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Adopting the children of your spouse so that they inherit:is it possible?

According to the latest figures published by INSEE, blended families represent 9% of the population, or 723,000 families. 11% of children, or 1.5 million, live in families made up of a couple and at least one child from a previous union. Half of blended families have no children of the couple themselves, but only children from previous unions. A situation that raises many questions at the time of the succession of these types of families. How to ensure that the children who are not from the couple thus reformed are inherited? Adopting them for this purpose in particular is possible under certain conditions, in particular that the blended couple is married and that the adopted child gives his consent if he is over 13 years old. What are the different forms of adoption? What are their consequences in terms of inheritance?

The simple adoption of your spouse's children:an easy solution to put in place

We speak of simple adoption to designate the fact of creating a new family relationship between the adopter and the adopted without the relationship of the latter with his family of origin being removed. Thus, the child of a blended family adopted by his step-parent in this way keeps the link with these two families.

Simple adoption is the solution most often chosen by blended families made up of children from previous unions to "formalize" relationships that have become strong between step-parents and step-children. But also to allow these children to inherit from their step-parents. Simple adoption is only possible if the blended couple is married.

In practice, the simple adoption of the children of one's spouse is only possible if the blended couple is married. If the children of the spouse are minors, parental authority de facto rests with the adopter. However, it can be exercised jointly by the adopting step-parent and the biological parent of the child if a joint declaration to this effect is filed with the court.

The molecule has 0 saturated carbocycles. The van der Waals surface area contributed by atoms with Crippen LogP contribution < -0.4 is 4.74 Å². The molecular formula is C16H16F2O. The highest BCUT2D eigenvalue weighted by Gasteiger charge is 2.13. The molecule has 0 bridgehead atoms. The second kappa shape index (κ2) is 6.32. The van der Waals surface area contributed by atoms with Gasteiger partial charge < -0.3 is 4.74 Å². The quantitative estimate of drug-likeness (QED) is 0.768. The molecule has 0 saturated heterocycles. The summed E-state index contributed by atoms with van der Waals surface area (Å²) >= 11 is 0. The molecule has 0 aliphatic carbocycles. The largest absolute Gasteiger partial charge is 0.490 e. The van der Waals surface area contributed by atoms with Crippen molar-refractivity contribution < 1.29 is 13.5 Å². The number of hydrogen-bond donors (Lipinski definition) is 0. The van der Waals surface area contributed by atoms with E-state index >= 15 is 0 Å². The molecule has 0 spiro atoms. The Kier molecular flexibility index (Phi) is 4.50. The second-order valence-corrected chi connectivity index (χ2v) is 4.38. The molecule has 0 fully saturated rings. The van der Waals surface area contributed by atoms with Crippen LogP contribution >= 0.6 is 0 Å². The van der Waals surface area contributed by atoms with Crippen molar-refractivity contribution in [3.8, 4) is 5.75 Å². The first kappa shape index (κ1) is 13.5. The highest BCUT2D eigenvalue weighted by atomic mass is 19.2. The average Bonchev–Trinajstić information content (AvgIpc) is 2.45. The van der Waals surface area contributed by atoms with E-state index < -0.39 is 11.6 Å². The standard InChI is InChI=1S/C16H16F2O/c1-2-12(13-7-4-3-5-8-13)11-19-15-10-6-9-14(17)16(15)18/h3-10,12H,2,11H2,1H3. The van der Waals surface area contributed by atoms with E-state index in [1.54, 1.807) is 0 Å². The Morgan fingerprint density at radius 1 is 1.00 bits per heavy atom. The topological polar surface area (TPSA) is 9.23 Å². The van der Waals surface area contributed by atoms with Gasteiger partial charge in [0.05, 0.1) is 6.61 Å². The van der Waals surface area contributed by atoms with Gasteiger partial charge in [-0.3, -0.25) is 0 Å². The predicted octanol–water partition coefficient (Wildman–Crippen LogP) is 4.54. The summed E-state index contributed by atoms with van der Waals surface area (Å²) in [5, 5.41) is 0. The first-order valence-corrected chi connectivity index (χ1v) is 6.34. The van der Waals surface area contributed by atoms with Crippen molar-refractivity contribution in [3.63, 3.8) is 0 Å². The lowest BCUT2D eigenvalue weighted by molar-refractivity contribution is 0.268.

The adopter must be at least 10 years older than the child of his adopted spouse and the spouse must give his consent before a notary.

The effects of simple adoption on inheritance

In the context of a recomposed family, the child who has been the subject of a simple adoption by his step-parent can inherit from both families since the link with his family of origin is not broken. He thus retains his inheritance rights in the latter.

The child of the adopted spouse benefits from the same inheritance rights as the children of the step-parent who adopted him. He thus becomes what is called a reserved heir vis-à-vis his adoptive step-parent, that is to say the one to whom a part of the inheritance, called hereditary reserve, belongs by right according to the French law. On the other hand, he does not have this status in relation to his adoptive grandparents, who therefore have the possibility of disinheriting him.

In the event of inheritance, a child who has been the subject of a simple adoption by his step-parent may benefit from transfer duties, i.e. the tax due to taxes, free of charge when he declares his estate to the tax authorities, but certain conditions must be met. If he is a minor at the time of the adopter's death, or, if he is an adult, if he has received uninterrupted care from the adopter for 5 years during his minority or 10 years during his minority and its majority. Otherwise, the inheritance tax applied is 60%.

Full adoption of your spouse's children:a more restrictive solution

Full adoption is another way for blended families with children from a previous union to be able to make their spouse's children their heirs.

However, full adoption is more difficult to set up than simple adoption because it meets much stricter conditions because it is intended to replace one of the biological parents.

First, the blended couple must be married if the full adoption concerns children of their spouse under the age of 15, an age above which it is no longer possible to have recourse to an adoption. plenary. In addition, they must not have been recognized by their other parent.

Full adoption of the children of one's spouse is also possible only if the parent other than the spouse has had parental authority completely withdrawn or if the other parent is deceased and has not left any ascendants. in the first degree (grandparents) or when they have clearly lost interest in the child.

On the other hand, as for simple adoption, the adopter must be at least 10 years older than the adopted child and his spouse must give his consent before a notary.

The effects of full adoption on inheritance

In the context of the full adoption of children of one's spouse, the latter automatically inherit, as forced heirs, from their adoptive step-parent, i.e. all of the deceased's property returns, once the share has been allocated to the surviving spouse.

Unlike simple adoption, adopted children of the spouse are no longer the heirs of their family of origin.

In tax matters, the child of the spouse adopted by means of a full adoption benefits from the same deductions and more favorable rates applied with regard to inheritance rights as if he were the biological child of the deceased step-parent.